CTV News Channel
Officials say Vermont has produced a record amount of maple syrup this past year, thanks to an extended season with low temperatures and more people getting into the business or expanding their operations.
The drips of sap that flow from towering maple trees were plentiful this year, as the cold, wet spring weather in Ontario and Quebec created the perfect conditions for maple syrup production.
As much of central Canada experiences spring-like, record-high temperatures, some sap producers are worried that this year’s maple production season may be short and not-so-sweet.
Industry groups from Vermont to Michigan sent a letter to the Food and Drug Administration protesting food labeled as maple that doesn't contain the real thing.
A late spring caused Canada's maple syrup production to fall for the second consecutive year in 2015 - and El Nino is threatening to put a dent in next spring's output as well.
Authorities in Keene, New Hampshire, were in for some sticky times when a load of maple syrup shifted in a tractor trailer and leaked very slowly all over a main highway.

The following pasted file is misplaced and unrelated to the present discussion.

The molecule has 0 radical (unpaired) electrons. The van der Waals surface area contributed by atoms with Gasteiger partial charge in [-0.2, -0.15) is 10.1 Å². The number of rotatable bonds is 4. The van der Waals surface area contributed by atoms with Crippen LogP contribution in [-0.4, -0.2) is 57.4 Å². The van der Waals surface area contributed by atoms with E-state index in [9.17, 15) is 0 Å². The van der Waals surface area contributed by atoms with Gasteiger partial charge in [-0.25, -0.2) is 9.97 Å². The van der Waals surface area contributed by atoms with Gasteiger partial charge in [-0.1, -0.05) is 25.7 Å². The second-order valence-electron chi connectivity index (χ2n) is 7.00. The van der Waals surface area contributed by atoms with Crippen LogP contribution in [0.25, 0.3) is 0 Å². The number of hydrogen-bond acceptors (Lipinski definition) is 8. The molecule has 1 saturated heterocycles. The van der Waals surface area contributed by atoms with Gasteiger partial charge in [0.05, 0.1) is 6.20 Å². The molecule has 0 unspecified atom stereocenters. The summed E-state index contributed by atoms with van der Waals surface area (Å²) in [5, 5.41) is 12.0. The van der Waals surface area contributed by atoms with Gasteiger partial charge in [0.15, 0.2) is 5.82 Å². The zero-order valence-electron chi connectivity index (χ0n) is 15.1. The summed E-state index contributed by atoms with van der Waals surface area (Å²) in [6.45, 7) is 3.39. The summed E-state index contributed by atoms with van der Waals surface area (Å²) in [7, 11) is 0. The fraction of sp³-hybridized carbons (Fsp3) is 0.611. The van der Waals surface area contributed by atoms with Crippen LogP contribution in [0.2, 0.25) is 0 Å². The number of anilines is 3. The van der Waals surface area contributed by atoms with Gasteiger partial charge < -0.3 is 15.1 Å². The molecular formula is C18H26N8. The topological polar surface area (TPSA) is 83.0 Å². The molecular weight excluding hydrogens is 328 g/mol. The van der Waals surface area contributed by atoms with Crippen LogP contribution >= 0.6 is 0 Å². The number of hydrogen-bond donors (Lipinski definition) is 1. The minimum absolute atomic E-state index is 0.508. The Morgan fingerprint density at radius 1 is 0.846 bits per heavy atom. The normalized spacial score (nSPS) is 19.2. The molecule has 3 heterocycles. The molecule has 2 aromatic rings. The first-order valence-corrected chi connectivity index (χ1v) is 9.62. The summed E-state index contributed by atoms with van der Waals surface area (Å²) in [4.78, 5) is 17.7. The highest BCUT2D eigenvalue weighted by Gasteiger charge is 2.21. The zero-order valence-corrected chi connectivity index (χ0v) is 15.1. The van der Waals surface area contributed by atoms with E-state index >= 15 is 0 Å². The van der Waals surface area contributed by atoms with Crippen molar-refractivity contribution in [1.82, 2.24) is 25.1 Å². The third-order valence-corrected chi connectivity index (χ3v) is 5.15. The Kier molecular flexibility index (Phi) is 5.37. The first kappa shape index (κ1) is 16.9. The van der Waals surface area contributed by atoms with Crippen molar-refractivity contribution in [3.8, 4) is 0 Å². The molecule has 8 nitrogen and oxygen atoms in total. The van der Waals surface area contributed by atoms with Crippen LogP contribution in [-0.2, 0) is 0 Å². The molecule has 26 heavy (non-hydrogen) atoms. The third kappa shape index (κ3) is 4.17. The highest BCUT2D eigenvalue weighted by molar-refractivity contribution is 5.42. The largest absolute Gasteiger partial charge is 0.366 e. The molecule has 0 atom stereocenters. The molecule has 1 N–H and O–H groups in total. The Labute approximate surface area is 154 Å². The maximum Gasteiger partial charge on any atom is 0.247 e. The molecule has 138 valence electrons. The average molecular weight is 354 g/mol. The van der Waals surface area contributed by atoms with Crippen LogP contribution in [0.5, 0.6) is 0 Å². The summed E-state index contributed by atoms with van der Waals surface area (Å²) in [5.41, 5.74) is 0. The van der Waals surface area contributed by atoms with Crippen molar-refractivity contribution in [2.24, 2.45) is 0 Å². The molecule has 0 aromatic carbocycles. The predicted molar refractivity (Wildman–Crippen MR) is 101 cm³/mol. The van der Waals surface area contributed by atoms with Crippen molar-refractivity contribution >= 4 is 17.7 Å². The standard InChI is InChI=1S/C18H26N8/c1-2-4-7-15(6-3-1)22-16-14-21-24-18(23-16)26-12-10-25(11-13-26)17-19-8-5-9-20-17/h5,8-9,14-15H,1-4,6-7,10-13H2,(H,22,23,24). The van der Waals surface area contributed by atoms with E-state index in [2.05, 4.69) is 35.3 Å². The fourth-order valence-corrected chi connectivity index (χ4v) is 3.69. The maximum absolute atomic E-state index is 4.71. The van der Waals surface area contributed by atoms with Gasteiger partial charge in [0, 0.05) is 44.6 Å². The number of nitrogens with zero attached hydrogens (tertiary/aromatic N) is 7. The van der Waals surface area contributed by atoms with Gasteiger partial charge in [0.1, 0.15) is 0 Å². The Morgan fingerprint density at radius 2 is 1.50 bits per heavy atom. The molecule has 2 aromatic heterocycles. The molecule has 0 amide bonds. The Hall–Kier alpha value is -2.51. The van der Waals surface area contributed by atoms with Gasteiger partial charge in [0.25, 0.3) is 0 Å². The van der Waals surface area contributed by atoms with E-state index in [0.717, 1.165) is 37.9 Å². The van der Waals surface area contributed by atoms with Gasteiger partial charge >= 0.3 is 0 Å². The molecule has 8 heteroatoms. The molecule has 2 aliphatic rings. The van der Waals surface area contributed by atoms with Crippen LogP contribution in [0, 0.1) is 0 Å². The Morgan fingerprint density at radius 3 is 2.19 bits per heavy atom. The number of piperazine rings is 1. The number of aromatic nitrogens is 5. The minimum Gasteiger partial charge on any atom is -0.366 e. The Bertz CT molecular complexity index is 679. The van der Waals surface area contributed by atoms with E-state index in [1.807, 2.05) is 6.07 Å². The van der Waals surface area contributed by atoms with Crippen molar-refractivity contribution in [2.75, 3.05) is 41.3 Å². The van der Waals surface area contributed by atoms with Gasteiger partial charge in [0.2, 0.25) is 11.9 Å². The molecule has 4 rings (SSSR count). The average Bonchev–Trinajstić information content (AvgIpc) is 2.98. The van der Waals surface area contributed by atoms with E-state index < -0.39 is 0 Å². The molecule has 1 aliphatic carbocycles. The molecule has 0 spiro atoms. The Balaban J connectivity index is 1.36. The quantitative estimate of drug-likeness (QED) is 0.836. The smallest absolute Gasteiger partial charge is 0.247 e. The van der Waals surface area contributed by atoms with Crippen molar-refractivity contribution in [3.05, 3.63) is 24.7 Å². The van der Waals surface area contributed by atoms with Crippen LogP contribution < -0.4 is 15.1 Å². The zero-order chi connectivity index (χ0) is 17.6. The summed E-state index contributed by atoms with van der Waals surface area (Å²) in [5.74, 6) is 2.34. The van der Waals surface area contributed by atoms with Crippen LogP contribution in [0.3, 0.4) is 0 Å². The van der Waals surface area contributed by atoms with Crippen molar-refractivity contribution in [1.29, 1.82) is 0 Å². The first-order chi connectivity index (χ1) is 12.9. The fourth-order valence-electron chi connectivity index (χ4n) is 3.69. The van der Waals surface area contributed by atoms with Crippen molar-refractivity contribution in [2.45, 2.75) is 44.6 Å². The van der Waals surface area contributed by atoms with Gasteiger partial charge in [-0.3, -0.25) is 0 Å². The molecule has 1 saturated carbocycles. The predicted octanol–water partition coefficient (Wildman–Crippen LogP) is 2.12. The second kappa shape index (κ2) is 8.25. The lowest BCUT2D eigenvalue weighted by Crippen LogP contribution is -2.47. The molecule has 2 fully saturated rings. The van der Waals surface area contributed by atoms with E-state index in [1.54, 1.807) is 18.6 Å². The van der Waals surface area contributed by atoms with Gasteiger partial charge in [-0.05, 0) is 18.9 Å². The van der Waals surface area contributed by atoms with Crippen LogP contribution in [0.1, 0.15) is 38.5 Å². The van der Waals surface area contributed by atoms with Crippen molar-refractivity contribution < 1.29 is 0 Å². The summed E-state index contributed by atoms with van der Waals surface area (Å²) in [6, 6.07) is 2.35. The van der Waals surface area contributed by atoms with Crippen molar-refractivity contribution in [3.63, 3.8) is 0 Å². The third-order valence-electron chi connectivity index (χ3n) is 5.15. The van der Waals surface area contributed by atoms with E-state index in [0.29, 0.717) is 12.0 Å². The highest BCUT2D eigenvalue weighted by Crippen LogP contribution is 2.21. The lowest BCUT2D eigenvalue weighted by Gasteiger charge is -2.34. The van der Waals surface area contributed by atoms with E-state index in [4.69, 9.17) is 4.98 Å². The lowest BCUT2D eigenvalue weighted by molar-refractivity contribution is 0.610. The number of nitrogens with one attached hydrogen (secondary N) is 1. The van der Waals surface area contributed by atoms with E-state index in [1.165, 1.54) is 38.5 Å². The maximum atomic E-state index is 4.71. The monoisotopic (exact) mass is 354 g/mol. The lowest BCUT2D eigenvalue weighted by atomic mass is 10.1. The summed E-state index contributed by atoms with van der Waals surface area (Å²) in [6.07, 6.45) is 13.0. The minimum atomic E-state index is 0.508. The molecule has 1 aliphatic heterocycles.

A New Brunswick maple syrup processor has won an appeal court victory in his dispute with the marketing federation that controls syrup production in Quebec.
Maple syrup may be able to help in the fight against infection-causing bacteria, which could in turn aid in reducing the use of common antibiotics, new research suggests.
The sweet stuff just isn’t flowing. A harsh winter, followed by a cool spring, is causing problems for maple syrup production this year.
When shopping for maple syrup at the grocery store, consumers should read the label to be sure the product is 100 per cent pure.
Just like any other crop, maple syrup is at the mercy of Mother Nature, and the frigid winter hasn't been kind to Canadian sugar bush owners.